The electrical wiring in your house or workplace is a complex network of wires and cables. Each of them is carrying a significant amount of current, and if any one of them is not properly selected it can cause serious problems like fire or electric shock.

To avoid these problems, the correct size of a wire should be chosen for any application. This is why most engineers use a wire gauge chart, which shows the ampacity (current carrying capacity) of different sizes of wires based on their diameter. The chart also includes other information such as resistance, cross-sectional area and many more.

There are different ways to determine the size of an electrical wire, and many different standards exist worldwide. The most common in the US is the American Wire Gauge (AWG) system, which defines 40 standard wire sizes starting from 0 AWG and ending with 0000 AWG. The smaller the number, the larger the diameter of the wire. It is also possible to use a wire size calculator, which can help determine the size of an electrical wire based on other parameters.

The wire gauge chart explains how to calculate the wire size by using simple formulas. The chart is based on the diameter of a round copper conductor, and the values are valid for nick-free soft annealed wire with a tensile strength of 37000 pounds per square inch. It is important to remember that the rated ampacities in this table are just a rule of thumb, and in careful engineering other factors such as voltage drop, insulation temperature limit, thickness, thermal conductivity, air convection, and other environmental effects must be taken into account.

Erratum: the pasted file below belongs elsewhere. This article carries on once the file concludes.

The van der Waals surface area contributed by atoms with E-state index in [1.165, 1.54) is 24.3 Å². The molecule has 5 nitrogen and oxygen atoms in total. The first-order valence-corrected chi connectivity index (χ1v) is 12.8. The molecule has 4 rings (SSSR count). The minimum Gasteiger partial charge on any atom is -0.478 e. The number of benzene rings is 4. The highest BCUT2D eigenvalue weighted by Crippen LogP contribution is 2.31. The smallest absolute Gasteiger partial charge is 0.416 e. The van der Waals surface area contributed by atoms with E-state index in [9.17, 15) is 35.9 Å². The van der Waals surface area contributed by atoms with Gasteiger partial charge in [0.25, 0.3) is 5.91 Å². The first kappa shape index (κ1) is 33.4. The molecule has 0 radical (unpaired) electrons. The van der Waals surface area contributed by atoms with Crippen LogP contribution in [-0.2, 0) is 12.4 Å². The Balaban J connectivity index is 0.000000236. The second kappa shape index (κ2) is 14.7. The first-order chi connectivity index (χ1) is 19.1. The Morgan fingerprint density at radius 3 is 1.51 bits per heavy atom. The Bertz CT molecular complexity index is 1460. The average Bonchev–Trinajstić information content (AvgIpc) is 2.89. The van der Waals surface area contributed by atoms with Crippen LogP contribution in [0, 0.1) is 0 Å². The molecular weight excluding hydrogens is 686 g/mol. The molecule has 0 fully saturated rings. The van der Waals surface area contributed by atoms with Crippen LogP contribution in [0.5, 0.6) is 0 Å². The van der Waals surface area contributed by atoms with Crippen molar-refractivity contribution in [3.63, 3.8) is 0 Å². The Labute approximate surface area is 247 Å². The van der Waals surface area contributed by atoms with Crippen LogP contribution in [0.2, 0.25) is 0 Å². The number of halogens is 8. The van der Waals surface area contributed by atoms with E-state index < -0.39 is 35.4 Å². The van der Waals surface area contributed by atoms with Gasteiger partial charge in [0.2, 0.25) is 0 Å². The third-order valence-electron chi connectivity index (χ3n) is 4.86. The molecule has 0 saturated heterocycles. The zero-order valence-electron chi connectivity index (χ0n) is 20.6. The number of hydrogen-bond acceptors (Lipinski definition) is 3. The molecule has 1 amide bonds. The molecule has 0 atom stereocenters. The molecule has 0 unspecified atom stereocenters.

This chart is also useful in determining the correct number of smaller wires to use when making a cable with a specific AWG size. A cable with multiple smaller wires is called a parallel, and the number of wires in a parallel can be varied depending on the application. For example, a parallel with 2 wires is ideal for lighting circuits, while a parallel with 10 wires may be used to run an AC motor.

The tables in this article are based on the AWG system, which specifies sizes for single, solid and round conductors. For stranded wires, the gauge is determined by the diameter of the equivalent solid conductor, but small gaps between the strands cause it to have a larger overall diameter than a solid wire with the same AWG size. The tables below give the AWG numbers for a round conductor, and the number of smaller wires required to make a particular cable size with that AWG is given in the next column. The wire sizes are given in circular mils, and 1 mil is equal to 0.001 inches (or 0.000507 mm). This chart can be downloaded as a pdf file by clicking on the download button below.

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